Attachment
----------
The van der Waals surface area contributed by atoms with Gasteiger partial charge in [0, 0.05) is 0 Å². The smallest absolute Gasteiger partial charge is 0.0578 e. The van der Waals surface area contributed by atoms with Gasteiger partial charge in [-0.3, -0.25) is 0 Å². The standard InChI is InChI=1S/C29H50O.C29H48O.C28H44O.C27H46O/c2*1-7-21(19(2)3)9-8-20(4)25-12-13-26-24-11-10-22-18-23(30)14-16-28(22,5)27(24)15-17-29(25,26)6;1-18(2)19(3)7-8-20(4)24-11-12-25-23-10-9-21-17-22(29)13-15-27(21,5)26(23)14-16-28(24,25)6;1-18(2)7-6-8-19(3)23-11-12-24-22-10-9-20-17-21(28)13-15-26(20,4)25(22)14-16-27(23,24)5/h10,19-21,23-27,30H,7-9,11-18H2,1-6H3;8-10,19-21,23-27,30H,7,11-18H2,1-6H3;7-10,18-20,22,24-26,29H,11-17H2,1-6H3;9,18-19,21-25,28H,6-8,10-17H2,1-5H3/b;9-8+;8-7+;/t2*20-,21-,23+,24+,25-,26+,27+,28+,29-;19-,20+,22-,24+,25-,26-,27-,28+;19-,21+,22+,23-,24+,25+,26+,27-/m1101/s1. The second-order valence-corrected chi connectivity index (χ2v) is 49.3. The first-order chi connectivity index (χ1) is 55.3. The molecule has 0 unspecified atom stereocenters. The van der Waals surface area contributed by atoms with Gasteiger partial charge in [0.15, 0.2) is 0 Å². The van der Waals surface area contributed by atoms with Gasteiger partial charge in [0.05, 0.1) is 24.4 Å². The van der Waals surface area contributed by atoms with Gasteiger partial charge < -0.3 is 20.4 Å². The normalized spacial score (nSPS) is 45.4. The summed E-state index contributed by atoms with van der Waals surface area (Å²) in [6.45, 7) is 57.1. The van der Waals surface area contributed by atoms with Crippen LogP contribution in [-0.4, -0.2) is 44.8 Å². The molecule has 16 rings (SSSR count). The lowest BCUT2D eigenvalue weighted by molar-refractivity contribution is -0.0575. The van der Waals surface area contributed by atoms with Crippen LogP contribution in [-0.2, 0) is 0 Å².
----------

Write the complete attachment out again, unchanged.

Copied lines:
The van der Waals surface area contributed by atoms with Gasteiger partial charge in [0, 0.05) is 0 Å². The smallest absolute Gasteiger partial charge is 0.0578 e. The van der Waals surface area contributed by atoms with Gasteiger partial charge in [-0.3, -0.25) is 0 Å². The standard InChI is InChI=1S/C29H50O.C29H48O.C28H44O.C27H46O/c2*1-7-21(19(2)3)9-8-20(4)25-12-13-26-24-11-10-22-18-23(30)14-16-28(22,5)27(24)15-17-29(25,26)6;1-18(2)19(3)7-8-20(4)24-11-12-25-23-10-9-21-17-22(29)13-15-27(21,5)26(23)14-16-28(24,25)6;1-18(2)7-6-8-19(3)23-11-12-24-22-10-9-20-17-21(28)13-15-26(20,4)25(22)14-16-27(23,24)5/h10,19-21,23-27,30H,7-9,11-18H2,1-6H3;8-10,19-21,23-27,30H,7,11-18H2,1-6H3;7-10,18-20,22,24-26,29H,11-17H2,1-6H3;9,18-19,21-25,28H,6-8,10-17H2,1-5H3/b;9-8+;8-7+;/t2*20-,21-,23+,24+,25-,26+,27+,28+,29-;19-,20+,22-,24+,25-,26-,27-,28+;19-,21+,22+,23-,24+,25+,26+,27-/m1101/s1. The second-order valence-corrected chi connectivity index (χ2v) is 49.3. The first-order chi connectivity index (χ1) is 55.3. The molecule has 0 unspecified atom stereocenters. The van der Waals surface area contributed by atoms with Gasteiger partial charge in [0.15, 0.2) is 0 Å². The van der Waals surface area contributed by atoms with Gasteiger partial charge in [0.05, 0.1) is 24.4 Å². The van der Waals surface area contributed by atoms with Gasteiger partial charge < -0.3 is 20.4 Å². The normalized spacial score (nSPS) is 45.4. The summed E-state index contributed by atoms with van der Waals surface area (Å²) in [6.45, 7) is 57.1. The van der Waals surface area contributed by atoms with Crippen LogP contribution in [-0.4, -0.2) is 44.8 Å². The molecule has 16 rings (SSSR count). The lowest BCUT2D eigenvalue weighted by molar-refractivity contribution is -0.0575. The van der Waals surface area contributed by atoms with Crippen LogP contribution in [-0.2, 0) is 0 Å².